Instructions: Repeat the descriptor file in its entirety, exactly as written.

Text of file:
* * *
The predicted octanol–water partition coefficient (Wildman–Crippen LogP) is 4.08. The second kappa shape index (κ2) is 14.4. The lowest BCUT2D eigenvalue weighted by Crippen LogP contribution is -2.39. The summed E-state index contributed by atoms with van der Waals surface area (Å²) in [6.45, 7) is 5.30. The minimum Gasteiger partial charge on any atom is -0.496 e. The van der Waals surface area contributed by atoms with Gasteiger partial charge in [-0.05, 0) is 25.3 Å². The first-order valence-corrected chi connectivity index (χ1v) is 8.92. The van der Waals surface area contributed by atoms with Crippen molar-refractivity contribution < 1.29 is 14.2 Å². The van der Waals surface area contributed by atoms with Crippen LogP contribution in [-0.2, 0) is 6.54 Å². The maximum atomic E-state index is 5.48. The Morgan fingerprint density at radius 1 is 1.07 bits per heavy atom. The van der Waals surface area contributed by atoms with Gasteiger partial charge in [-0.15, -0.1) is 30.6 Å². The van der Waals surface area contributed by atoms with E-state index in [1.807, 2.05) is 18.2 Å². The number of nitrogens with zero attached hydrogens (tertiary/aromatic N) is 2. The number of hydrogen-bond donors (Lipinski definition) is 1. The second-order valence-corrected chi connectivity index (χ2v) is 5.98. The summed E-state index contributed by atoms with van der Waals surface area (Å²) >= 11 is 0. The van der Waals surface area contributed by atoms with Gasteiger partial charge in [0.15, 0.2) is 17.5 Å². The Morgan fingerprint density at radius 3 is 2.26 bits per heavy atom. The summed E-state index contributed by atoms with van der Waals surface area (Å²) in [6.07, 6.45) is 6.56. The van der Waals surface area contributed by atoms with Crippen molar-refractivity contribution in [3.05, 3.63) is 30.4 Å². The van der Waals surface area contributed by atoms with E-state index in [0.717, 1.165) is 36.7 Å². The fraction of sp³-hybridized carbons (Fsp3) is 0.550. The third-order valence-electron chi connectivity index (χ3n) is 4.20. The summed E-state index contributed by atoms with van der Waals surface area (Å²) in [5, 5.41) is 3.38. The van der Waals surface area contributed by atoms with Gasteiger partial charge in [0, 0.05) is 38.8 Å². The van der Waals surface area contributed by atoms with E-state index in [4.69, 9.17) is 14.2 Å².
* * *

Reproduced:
The predicted octanol–water partition coefficient (Wildman–Crippen LogP) is 4.08. The second kappa shape index (κ2) is 14.4. The lowest BCUT2D eigenvalue weighted by Crippen LogP contribution is -2.39. The summed E-state index contributed by atoms with van der Waals surface area (Å²) in [6.45, 7) is 5.30. The minimum Gasteiger partial charge on any atom is -0.496 e. The van der Waals surface area contributed by atoms with Gasteiger partial charge in [-0.05, 0) is 25.3 Å². The first-order valence-corrected chi connectivity index (χ1v) is 8.92. The van der Waals surface area contributed by atoms with Crippen molar-refractivity contribution < 1.29 is 14.2 Å². The van der Waals surface area contributed by atoms with Crippen LogP contribution in [-0.2, 0) is 6.54 Å². The maximum atomic E-state index is 5.48. The Morgan fingerprint density at radius 1 is 1.07 bits per heavy atom. The van der Waals surface area contributed by atoms with Gasteiger partial charge in [-0.15, -0.1) is 30.6 Å². The van der Waals surface area contributed by atoms with E-state index in [1.807, 2.05) is 18.2 Å². The number of nitrogens with zero attached hydrogens (tertiary/aromatic N) is 2. The number of hydrogen-bond donors (Lipinski definition) is 1. The second-order valence-corrected chi connectivity index (χ2v) is 5.98. The summed E-state index contributed by atoms with van der Waals surface area (Å²) >= 11 is 0. The van der Waals surface area contributed by atoms with Gasteiger partial charge in [0.15, 0.2) is 17.5 Å². The Morgan fingerprint density at radius 3 is 2.26 bits per heavy atom. The summed E-state index contributed by atoms with van der Waals surface area (Å²) in [6.07, 6.45) is 6.56. The van der Waals surface area contributed by atoms with Crippen molar-refractivity contribution in [3.05, 3.63) is 30.4 Å². The van der Waals surface area contributed by atoms with E-state index in [0.717, 1.165) is 36.7 Å². The fraction of sp³-hybridized carbons (Fsp3) is 0.550. The third-order valence-electron chi connectivity index (χ3n) is 4.20. The summed E-state index contributed by atoms with van der Waals surface area (Å²) in [5, 5.41) is 3.38. The van der Waals surface area contributed by atoms with Gasteiger partial charge in [0, 0.05) is 38.8 Å². The van der Waals surface area contributed by atoms with E-state index in [4.69, 9.17) is 14.2 Å².